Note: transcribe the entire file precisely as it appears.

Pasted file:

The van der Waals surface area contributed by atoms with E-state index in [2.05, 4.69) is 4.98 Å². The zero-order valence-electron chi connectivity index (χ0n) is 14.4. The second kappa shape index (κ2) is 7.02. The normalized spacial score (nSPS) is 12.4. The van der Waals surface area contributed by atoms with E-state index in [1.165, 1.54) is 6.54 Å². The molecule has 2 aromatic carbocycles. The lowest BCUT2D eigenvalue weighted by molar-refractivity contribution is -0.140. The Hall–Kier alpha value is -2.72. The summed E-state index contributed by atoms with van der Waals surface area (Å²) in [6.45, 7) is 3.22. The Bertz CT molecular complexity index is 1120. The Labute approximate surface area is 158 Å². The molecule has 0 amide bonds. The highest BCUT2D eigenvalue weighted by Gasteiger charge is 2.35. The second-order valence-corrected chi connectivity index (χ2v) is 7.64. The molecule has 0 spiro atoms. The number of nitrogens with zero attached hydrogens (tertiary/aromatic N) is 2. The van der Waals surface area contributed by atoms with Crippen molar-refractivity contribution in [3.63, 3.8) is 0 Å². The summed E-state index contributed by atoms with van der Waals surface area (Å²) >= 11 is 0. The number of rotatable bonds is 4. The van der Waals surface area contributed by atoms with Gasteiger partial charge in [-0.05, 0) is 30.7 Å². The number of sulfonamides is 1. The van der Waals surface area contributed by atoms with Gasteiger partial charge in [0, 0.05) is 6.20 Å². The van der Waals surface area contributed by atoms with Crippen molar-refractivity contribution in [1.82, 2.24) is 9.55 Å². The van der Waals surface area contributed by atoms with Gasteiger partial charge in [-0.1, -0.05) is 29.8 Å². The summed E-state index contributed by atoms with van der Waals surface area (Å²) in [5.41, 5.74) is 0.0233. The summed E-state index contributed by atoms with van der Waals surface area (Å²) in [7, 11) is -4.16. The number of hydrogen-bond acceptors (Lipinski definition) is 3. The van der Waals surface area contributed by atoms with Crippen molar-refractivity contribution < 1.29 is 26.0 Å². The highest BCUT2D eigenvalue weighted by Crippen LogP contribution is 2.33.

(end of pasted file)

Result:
The van der Waals surface area contributed by atoms with E-state index in [2.05, 4.69) is 4.98 Å². The zero-order valence-electron chi connectivity index (χ0n) is 14.4. The second kappa shape index (κ2) is 7.02. The normalized spacial score (nSPS) is 12.4. The van der Waals surface area contributed by atoms with E-state index in [1.165, 1.54) is 6.54 Å². The molecule has 2 aromatic carbocycles. The lowest BCUT2D eigenvalue weighted by molar-refractivity contribution is -0.140. The Hall–Kier alpha value is -2.72. The summed E-state index contributed by atoms with van der Waals surface area (Å²) in [6.45, 7) is 3.22. The Bertz CT molecular complexity index is 1120. The Labute approximate surface area is 158 Å². The molecule has 0 amide bonds. The highest BCUT2D eigenvalue weighted by Gasteiger charge is 2.35. The second-order valence-corrected chi connectivity index (χ2v) is 7.64. The molecule has 0 spiro atoms. The number of nitrogens with zero attached hydrogens (tertiary/aromatic N) is 2. The van der Waals surface area contributed by atoms with Crippen molar-refractivity contribution in [3.63, 3.8) is 0 Å². The summed E-state index contributed by atoms with van der Waals surface area (Å²) >= 11 is 0. The number of rotatable bonds is 4. The van der Waals surface area contributed by atoms with Gasteiger partial charge in [-0.05, 0) is 30.7 Å². The number of sulfonamides is 1. The van der Waals surface area contributed by atoms with Gasteiger partial charge in [0, 0.05) is 6.20 Å². The van der Waals surface area contributed by atoms with Crippen molar-refractivity contribution in [1.82, 2.24) is 9.55 Å². The van der Waals surface area contributed by atoms with Gasteiger partial charge in [-0.1, -0.05) is 29.8 Å². The summed E-state index contributed by atoms with van der Waals surface area (Å²) in [5.41, 5.74) is 0.0233. The summed E-state index contributed by atoms with van der Waals surface area (Å²) in [7, 11) is -4.16. The number of hydrogen-bond acceptors (Lipinski definition) is 3. The van der Waals surface area contributed by atoms with Crippen molar-refractivity contribution < 1.29 is 26.0 Å². The highest BCUT2D eigenvalue weighted by Crippen LogP contribution is 2.33.